Interventional cardiology

Circadian rhythm “clinically important” in heart surgery

Heart damage following surgery is more common among people who undergo the surgeon’s knife in the morning, new research in The Lancet reports.

The single centre study from  France  found that patients undergoing aortic valve replacement in the afternoon had a 50% lower risk of a major cardiac event, compared to people who had surgery in the morning.

According to the authors, led by professor David Montaigne from the University of Lille-France, the study’s findings indicated that a clinically relevant biorhythm exists in myocardial ischaemia reperfusion intolerance.

“Through consideration of the timing of surgery, it could be possible to improve outcomes in these patients, with afternoon surgery providing perioperative myocardial protection and better outcomes,” the research team say.

The research consisted of an observational study, a randomised controlled trial,  a human tissue analysis and a mouse model.

In the observational study the research team tracked the medical records of 596 people who had aortic valve replacement surgery (half  in the morning, half in the afternoon) for 500 days.

People who had surgery in the afternoon had a 50% lower risk of a major cardiac event, compared to people who had surgery in the morning (28/298 [9.4%] compared to 54/298  [18.1%]).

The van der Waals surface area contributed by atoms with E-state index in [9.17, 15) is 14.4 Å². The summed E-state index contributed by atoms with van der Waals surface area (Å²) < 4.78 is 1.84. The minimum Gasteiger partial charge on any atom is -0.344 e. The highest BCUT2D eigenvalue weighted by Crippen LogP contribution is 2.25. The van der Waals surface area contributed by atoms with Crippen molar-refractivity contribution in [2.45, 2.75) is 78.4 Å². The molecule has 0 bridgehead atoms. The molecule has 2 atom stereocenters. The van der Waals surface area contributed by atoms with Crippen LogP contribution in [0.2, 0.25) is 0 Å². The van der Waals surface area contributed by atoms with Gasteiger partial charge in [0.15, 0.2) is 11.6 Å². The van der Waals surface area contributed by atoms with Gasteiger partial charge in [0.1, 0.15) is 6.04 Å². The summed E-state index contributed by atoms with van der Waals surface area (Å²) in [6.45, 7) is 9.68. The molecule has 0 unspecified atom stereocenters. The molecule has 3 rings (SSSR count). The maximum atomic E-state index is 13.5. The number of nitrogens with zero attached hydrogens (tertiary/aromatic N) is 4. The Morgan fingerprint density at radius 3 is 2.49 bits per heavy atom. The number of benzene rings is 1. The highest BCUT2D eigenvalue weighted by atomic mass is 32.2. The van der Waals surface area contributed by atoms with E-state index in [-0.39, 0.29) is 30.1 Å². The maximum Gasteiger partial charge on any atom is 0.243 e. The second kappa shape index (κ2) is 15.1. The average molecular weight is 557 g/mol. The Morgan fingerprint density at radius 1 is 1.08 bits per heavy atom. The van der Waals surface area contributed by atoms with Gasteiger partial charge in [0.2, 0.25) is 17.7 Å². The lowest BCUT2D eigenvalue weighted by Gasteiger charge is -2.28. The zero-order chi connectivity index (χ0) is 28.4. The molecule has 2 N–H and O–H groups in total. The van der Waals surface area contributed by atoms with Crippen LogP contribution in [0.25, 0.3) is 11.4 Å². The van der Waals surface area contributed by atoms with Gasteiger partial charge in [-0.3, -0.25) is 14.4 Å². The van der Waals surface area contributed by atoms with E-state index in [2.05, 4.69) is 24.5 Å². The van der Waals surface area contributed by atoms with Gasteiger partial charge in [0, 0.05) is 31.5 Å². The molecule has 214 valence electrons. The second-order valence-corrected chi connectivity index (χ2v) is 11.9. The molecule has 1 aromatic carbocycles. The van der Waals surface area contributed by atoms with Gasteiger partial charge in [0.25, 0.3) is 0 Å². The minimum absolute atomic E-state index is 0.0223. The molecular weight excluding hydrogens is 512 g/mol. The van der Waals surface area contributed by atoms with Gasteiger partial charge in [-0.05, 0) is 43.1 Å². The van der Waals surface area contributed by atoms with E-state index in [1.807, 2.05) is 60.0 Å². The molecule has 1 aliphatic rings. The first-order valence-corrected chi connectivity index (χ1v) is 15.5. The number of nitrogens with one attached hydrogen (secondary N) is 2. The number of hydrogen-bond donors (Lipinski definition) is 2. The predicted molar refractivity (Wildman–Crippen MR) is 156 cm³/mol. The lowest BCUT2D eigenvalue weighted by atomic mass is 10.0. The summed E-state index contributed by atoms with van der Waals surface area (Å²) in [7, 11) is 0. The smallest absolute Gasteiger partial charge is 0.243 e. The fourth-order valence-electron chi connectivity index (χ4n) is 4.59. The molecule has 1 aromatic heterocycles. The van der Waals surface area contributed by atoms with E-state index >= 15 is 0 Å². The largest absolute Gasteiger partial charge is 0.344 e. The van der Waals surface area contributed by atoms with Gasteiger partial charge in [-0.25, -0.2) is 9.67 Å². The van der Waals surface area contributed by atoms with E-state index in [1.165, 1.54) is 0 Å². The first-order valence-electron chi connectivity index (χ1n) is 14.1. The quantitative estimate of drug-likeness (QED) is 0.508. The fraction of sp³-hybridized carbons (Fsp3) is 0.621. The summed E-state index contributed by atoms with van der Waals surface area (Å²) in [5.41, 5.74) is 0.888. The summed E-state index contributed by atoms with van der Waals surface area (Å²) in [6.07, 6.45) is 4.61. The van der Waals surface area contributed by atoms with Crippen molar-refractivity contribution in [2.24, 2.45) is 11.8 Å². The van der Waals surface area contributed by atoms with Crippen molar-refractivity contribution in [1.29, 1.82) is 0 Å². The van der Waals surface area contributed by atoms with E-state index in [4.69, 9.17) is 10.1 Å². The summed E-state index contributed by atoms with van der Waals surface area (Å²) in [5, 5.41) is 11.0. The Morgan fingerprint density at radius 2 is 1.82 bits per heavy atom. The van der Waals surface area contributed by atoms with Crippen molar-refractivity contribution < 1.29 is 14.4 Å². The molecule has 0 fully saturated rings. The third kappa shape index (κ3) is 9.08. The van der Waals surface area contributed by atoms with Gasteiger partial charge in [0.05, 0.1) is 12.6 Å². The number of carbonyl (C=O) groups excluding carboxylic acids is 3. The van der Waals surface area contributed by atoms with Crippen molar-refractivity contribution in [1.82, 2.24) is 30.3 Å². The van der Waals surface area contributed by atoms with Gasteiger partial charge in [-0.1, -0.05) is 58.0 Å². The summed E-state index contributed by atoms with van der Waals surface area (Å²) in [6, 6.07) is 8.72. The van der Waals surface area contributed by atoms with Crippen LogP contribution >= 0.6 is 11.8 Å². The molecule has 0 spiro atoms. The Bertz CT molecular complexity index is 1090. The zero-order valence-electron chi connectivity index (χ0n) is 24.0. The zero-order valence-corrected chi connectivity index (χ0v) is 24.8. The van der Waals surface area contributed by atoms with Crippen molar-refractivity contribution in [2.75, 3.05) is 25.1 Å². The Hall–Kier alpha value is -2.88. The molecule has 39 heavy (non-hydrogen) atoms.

This equated to one major event being avoided for every 11 patients who have afternoon surgery.

In the randomised part of the research 88 patients were randomly scheduled for heart valve replacement surgery in the morning or afternoon (50/50) and their health was monitored until they left hospital.

There were no deaths in either group and the average time in hospital was 12 days. However, patients who had afternoon surgery had lower levels of heart tissue damage after surgery, compared to morning surgery patients.

To further explore these differences in outcomes the researchers then tested 30 heart tissue samples from a sub-group of patients from the randomised controlled trial.

Contraction recovery after the hypoxia-reoxygenation challenge was significantly better in the myocardial samples obtained from biopsies taken from patients randomised to afternoon surgery.

A genetic analysis of the samples revealed that 287 genes linked to the circadian clock were more active in the afternoon surgery samples, compared to the morning surgery samples.

“The results of our study show a clinically significant morning versus afternoon variation in myocardial tolerance to the controlled ischaemia-reperfusion insult imposed during cardiac surgery,” they wrote.

“To put our findings into perspective, a few years ago, David J Lefer wrote an editorial asking “whether there is a better time to have a heart attack?”…We show here that the afternoon is probably a better time to undergo cardiac surgery than the morning, and is associated with a better mid-term prognosis,” they concluded.

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